Complete explanation of RNP and RNAV for Part 2 of Radiotelephony exam and also for Nav and radio aids paper of DGCA




The ICAO Special Committee on Future Air Navigation Systems (FANS) defines RNP as a statement of required navigation accuracy in the horizontal plane (lateral and longitudinal position fixing) necessary for operation in a defined airspace. RNP types are identified by a single accuracy value, shown in the table below. For example, the statement of RNP 1, refers to a required navigation performance accuracy within 1 NM of the desired flight path at least 95% of the time flying.

Table of existing and future levels of navigation accuracy


RNP RNAV Type Accuracy in the designated airspace
RNP 1 ± 1.0 NM
RNP 4 ± 4.0 NM
B-RNAV (RNP 5) ± 5.0 NM
RNP 10 ± 10.0 NM
RNP 12.6 ± 12.6 NM
RNP 20 ± 20.0 NM

B-RNAV (RNP 5) is a derivate of RNP 4, allowing continued operation without modification of existing route structures and is implemented in the ECAC (European Civil Aviation Conference) Airspace.

Potential application for RNP airspace includes:

– a defined airspace, such as North Atlantic minimum Navigation performance specifications (MNPS) airspace.

– a fixed ATS route, such as between Sydney, Australia and Auckland, New Zealand.

– random track operations, such as between Hawaii and Japan.

– a volume of airspace such as a block altitude on a specified route.

The implementation of RNP allows enhancements of ATC system capacity and efficiency while retaining or establishing enhanced system safety.


RNAV is the primary means of meeting RNP requirements. RNAV operations within the RNP concept permit flight in any airspace within prescribed accuracy tolerances, without the need to fly directly over ground-based navigation facilities. The application of RNAV techniques provides a number of benefits, for example:

– establishment of more direct routes reducing the flight distances.

– establishment of dual or parallel routes to accommodate a greater flow of enroute traffic.

– establishment of bypass routes for high density traffic areas.

– establishment of contingency routes.

– establishment of optimum locations for holding patterns.

– reduces the number of ground navigation facilities.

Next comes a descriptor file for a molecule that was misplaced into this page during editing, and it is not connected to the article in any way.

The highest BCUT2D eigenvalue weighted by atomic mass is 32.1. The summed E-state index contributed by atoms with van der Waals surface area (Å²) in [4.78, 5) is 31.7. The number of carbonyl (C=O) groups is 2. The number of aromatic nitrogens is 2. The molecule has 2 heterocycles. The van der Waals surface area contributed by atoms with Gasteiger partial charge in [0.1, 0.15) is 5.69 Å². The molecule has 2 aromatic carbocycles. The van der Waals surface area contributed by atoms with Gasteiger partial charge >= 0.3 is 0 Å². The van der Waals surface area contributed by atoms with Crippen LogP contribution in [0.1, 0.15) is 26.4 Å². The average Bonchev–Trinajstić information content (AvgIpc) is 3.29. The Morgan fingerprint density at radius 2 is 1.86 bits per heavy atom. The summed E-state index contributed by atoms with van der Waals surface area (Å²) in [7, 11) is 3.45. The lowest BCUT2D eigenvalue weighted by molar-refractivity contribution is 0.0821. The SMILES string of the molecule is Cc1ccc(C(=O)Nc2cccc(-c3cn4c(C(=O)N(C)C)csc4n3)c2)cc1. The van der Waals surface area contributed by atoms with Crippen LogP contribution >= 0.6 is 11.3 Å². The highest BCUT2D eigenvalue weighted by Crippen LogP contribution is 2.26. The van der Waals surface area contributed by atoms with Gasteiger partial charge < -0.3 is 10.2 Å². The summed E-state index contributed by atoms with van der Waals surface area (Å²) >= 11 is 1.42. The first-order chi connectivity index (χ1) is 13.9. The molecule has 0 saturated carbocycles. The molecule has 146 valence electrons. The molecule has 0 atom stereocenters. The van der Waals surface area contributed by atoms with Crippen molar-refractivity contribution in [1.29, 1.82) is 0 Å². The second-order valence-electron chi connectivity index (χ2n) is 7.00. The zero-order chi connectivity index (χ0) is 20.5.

Navigation parameters such as distance and bearing to a way point are computed from the air-craft position to the location of the way point. Course guidance is generally derived from the linear deviation from the desired track of a great circle course. The desired course may be pilot elect able or may be determined by the navigation computer through computations based on the locations of successive way points.

Precision RNAV (P-RNAV) P-RNAV is the aircraft and operator approval requirement that is introduced for RNAV procedures in ECAC Terminal Airspace. Terminal Airspace procedures that require P-RNAV approval are designed following common principles which ensure that procedure design and execution are fully compatible. (RNP 1) – shall provide a 95% containment value of ± 1 NM (± 1.85 km). This level of navigation accuracy can be achieved using DME/DME, GPS or VOR/DME. It can also be maintained for short periods using IRS (the length of time that a particu-lar IRS can be used to maintain P-RNAV accuracy without external update is determined at the time of certification.

Basic RNAV (B-RNAV) B-RNAV is the forerunner of the RNAV programme. It was introduced to enable capacity gains to be achieved through modifications to the enroute structure. (RNP 5) – shall provide a 95% containment value of ± 5 NM (± 9.26 km). This level is similar to that currently achieved by aircraft without RNAV capability on ATS routes defined by a VOR or VOR/DME, when VOR’s are less than 100 NM apart.


For RNP and RNAV operations, operators have the responsibility to ensure the required level accuracy, within the notified RNP/RNAV environment, by means of appropriate equipment usage and prescribed procedures for the flight crew. It is essential that ATC receives an indication from the operator that a flight, planned along RNP/RNAV routes or in a RNP/RNAV area, has the required navigation capability.


A fundamental requirement for the implementation of RNP is the approval of flight operations in the various RNP type airspaces by the State of the operator. Approval will be granted individually for each operator and each individual aircraft type used by the operator. RNAV and FMS equipment also needs to obtain airworthiness approval by the national authority. The approving authority must ensure that aircraft equipment be installed and operated in a manner appropriate to the RNP type approval being sought. An approval for a certain RNP type does not mean that the aircraft may be operated wherever the RNP type applies. The RNP type approval is specific to a particular type of navigation equipment and application, and for the use of INS/IRS a time limit may apply. For example, an aircraft, having approval for RNP 5 in the B-RNAV airspace of Europe, using RNAV equipment requiring input from ground based navigation facilities such as VOR/DME may not be operated in a RNP 10 airspace where such facilities are not available.